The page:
Dr. James R. Hansen is Professor of History at Auburn University in Alabama. An expert in aerospace history and the history of science and technology, Hansen has written numerous books and articles covering a wide variety of topics, including the early days of aviation, the history of aerospace engineering, NASA, the Moon landings, the Space Shuttle program, and China’s role in space. He has special expertise on the history of the American astronaut corps, having authored the life stories of Neil Armstrong and John Young and written a book on the first class of women astronauts in the U.S. space program.
Forty-five years ago, a ghostly TV image of a man in a clumsy spacesuit climbing down a ladder a quarter of a million miles away, becoming the first of our species to set foot on another heavenly body, was virtually the sum total of what we knew about Neil Armstrong. That iconic image of an astronaut frozen in time on July 20, 1969, remained Armstrong’s identity for most people right up to his death forty-three years later. Fortunately, thanks to Neil’s agreeing back in 2002 to let me author what he himself came to consider his definitive biography, I enjoyed the rare privilege of getting to know Armstrong for who he truly was: a down-to-earth, yet deeply complex and brilliant, three-dimensional human being.
Why Armstrong chose me, a university history professor, to write his life story is a question I never dared ask him. As to the reason behind Neil’s decision to give me access to his papers, allowing me some fifty-five hours for tape-recorded interviews, and sending me over six hundred informative emails, maybe I just came into his life at the right time. We were both Midwesterners, both the children of parents whose families had made their living by farming. Also it seemed crucially important to Neil that I wasn’t out to sensationalize his career or personal life, and that I appreciated what engineers do (and how they do it) as well as the technical side of his lifelong—and not just his spaceflight—achievements. It certainly didn’t hurt that he believed he could trust me. The biggest compliment he gave me after the book came out was that I wrote exactly the type of book that I told him I would write.
All his life in whatever he did, Neil personified the essential qualities and core values of a superlative human being. Don’t just ask his fellow astronauts—ask his naval aviator crewmates in Fighter Squadron 51 where, as a young man barely twenty years old, he not only flew seventy-eight combat missions over North Korea but showed extraordinary levels of all the traits that made him such a wonderful person.
One story that Neil told me he never told anyone else concerned a flight he took over North Korea while on a dawn combat patrol in 1951. Passing over a ridge of low mountains in his F9F Panther jet, Neil saw laid out before him rows and rows of North Korean soldiers, unarmed, doing their daily calisthenics outside their field barracks. He could have mowed them all down with machine-gun fire, but he chose to take his finger off the trigger and fly on. As Neil told me, “It looked like they were having a rough enough time doing their morning exercises.” No else in his fighter squadron that I interviewed had ever heard the story because Neil had never told it, but they accepted it without hesitation as true. They all would have fired their guns, they admitted, but there was something too honorable in Neil for him to kill men who were in no position to defend themselves. Neil was quite adamant that he didn’t want the story included in his biography, and I only tell it now, after his death, with some reluctance.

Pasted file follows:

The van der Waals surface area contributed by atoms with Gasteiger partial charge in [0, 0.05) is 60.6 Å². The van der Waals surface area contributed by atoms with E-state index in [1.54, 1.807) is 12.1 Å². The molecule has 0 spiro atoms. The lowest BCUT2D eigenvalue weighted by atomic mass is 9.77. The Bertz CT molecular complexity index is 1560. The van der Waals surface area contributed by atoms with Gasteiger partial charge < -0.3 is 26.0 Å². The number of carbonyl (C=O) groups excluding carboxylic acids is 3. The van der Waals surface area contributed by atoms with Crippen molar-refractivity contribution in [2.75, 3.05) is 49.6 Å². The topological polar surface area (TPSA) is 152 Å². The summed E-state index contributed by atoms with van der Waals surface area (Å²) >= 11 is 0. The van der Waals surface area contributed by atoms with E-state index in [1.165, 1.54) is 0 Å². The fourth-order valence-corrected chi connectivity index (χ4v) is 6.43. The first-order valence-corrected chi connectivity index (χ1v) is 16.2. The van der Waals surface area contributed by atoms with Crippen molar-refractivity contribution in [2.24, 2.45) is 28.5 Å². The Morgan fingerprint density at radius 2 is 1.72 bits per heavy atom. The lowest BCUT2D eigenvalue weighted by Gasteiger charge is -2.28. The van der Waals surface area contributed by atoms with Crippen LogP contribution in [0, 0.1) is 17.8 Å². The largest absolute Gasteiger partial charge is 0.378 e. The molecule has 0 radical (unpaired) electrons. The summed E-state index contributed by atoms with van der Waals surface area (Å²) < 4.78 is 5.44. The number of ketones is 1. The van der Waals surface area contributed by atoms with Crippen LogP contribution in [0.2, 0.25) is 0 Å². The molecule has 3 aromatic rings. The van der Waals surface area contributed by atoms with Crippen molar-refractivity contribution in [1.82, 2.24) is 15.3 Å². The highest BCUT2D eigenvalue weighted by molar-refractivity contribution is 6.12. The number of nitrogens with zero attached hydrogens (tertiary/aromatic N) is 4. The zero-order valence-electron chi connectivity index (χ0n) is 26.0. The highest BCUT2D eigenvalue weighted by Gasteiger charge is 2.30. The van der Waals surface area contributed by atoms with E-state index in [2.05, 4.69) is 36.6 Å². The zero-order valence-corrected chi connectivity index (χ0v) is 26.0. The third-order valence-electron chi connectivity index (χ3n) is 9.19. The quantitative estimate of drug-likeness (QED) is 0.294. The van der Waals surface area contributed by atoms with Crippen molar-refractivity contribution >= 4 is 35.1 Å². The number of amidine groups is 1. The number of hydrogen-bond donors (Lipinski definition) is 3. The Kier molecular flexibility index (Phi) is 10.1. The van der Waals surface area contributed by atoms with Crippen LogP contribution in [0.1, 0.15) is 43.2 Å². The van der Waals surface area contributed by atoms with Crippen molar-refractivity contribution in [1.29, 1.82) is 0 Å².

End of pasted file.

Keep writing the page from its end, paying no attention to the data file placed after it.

As for the first moon landing eighteen years later, no human could have handled the bright glare of international fame or the instant transformation into a historic and cultural icon better than Neil.
Neil was a member of the crew that achieved humankind’s first forays into deep space—and he always emphasized the teamwork of the 400,000 Americans instrumental to Apollo’s success. He had been at the top of that pyramid, but there was nothing preordained in his becoming the commander of the first moon landing or being the first man on the lunar surface. As he explained, that was mostly the luck of the draw, a series of contingent circumstances. Still, he did what he did, and he understood what great sacrifice, what awesome commitment, and what extraordinary human creativity it had taken to get it done. After the moon, he lived an active life with many more accomplishments to his credit—in teaching, in research, in business and industry, in exploration. And he did it all with honor and integrity, just as you would expect from someone with the real Right Stuff.
Neil was a man always true to his word. After First Man was published in 2005, the institution at which I taught, Auburn University in Alabama, tried very hard to persuade him to give our commencement address. Neil said he couldn’t. A few years back he had turned down an invitation from the Sisters of Mercy to give a graduation address at one of their schools in Ohio, telling them he was no longer giving commencement addresses. He couldn’t betray the good sisters by speaking at Auburn.
He was a very modest man, but in his modesty he could be tremendously witty or insightful. Once at a pro-am golf tournament, a lady came up to Neil on the putting green and asked him, “Aren’t you somebody that I should know?” The First Man’s ingenious and self-effacing answer was, “Probably not.”
For the epigraph to First Man, I selected what I felt was a profound sentence from the book Reflections on the Art of Living by American mythologist Joseph Campbell. The sentence read: “The privilege of a lifetime is being who you are.”
Neil enjoyed that privilege, and all of us should be delighted that it happened just that way for him—and for us.